But the Bengals continued to stay close into the fourth quarter and forced the Chargers to attempt field goals in the red zone. With 7:39 left, Jeff Driskel and Joe Mixon continued to move the offense, trailing 23-15, into scoring territory. Mixon broke the 100-yard rushing mark for the day on the drive, finishing with a 1-yard touchdown run with 1:50 left. The Bengals had failed on an earlier two-point conversion, but needed this one to tie the game. Driskel held the ball long against a four-man rush and Darius Philon took him down for a sack. The Chargers recovered the onside kick, then had a questionable play call on third down with Philip Rivers keeping the ball on a designed run. He at least went down in bounds to keep the clock running, but that could have gone badly in multiple ways. Mike Badgley added a 45-yard field goal without anyone jumping offsides this week to take a 26-21 lead.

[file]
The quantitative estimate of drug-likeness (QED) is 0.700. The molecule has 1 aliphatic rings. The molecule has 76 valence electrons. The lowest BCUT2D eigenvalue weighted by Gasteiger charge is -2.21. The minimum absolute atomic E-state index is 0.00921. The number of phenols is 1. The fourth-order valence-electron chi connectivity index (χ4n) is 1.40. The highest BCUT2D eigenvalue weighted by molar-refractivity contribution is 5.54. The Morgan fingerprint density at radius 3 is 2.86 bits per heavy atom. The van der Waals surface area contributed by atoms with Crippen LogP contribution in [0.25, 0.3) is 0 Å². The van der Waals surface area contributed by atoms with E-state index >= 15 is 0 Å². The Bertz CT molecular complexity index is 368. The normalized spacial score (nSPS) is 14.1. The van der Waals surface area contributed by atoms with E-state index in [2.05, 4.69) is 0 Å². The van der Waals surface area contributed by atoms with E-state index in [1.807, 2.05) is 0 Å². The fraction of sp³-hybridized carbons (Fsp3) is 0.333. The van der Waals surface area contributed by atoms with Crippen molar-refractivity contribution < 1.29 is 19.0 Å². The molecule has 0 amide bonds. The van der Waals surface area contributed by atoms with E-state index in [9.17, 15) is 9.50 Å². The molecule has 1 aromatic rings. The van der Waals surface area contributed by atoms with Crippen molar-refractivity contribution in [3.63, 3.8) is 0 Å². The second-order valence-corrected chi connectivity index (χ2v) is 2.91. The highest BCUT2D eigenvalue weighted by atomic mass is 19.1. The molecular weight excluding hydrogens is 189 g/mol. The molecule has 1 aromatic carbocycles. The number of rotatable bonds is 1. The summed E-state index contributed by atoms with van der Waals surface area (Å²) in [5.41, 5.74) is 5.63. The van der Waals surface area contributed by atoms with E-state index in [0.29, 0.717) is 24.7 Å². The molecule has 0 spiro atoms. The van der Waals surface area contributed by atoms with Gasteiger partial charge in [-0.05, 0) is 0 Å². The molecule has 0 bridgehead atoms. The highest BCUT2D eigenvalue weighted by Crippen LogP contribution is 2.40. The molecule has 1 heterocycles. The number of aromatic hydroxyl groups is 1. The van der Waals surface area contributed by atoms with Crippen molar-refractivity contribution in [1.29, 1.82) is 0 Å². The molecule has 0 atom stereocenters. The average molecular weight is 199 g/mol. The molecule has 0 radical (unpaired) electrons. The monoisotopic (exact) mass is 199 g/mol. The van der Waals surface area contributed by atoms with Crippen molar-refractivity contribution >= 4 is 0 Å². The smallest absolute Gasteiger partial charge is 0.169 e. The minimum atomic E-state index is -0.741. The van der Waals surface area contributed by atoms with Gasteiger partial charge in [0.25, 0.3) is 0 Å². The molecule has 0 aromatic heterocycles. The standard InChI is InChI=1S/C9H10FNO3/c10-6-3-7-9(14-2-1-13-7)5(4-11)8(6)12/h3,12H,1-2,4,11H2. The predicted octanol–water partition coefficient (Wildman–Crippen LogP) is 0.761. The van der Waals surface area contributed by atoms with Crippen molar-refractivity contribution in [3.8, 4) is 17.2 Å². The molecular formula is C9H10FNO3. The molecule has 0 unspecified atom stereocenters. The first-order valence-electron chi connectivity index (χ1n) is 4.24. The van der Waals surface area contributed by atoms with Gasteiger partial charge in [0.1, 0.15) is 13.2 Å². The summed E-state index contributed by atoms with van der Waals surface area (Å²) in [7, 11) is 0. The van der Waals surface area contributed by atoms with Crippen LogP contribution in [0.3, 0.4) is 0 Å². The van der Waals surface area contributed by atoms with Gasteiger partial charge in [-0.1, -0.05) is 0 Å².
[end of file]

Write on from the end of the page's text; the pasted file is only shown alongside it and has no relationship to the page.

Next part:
Driskel had 43 seconds left from his own 23, but a sack on the second snap killed the drive. The Bengals couldn't even get a fourth-down snap off in time to attempt a Miami-like play, but Sunday had enough miracles as it was.

Broncos at 49ers: Weak Ending Deja Vu

This game is only here by a total fluke. The 49ers took a surprising 20-0 lead into halftime behind a monster half by tight end George Kittle (210 yards) and proceeded to hang on for a 20-14 win. The offense somehow failed to get Kittle any catches in the second half, so he didn't break Shannon Sharpe's tight end record of 214 receiving yards in a game. Alas, Nick Mullens converted a third down to get to the two-minute warning with the Broncos out of timeouts, so it should have been game over with three kneeldowns. However, for some reason Mullens took the second-down snap with eight seconds left on the play clock at 1:24. So he already botched this, but then he did it again on fourth down with eight seconds left in the game. He could have run that thing down to two seconds, took a delayed knee, and ended the game. That's ridiculously bad awareness of the situation.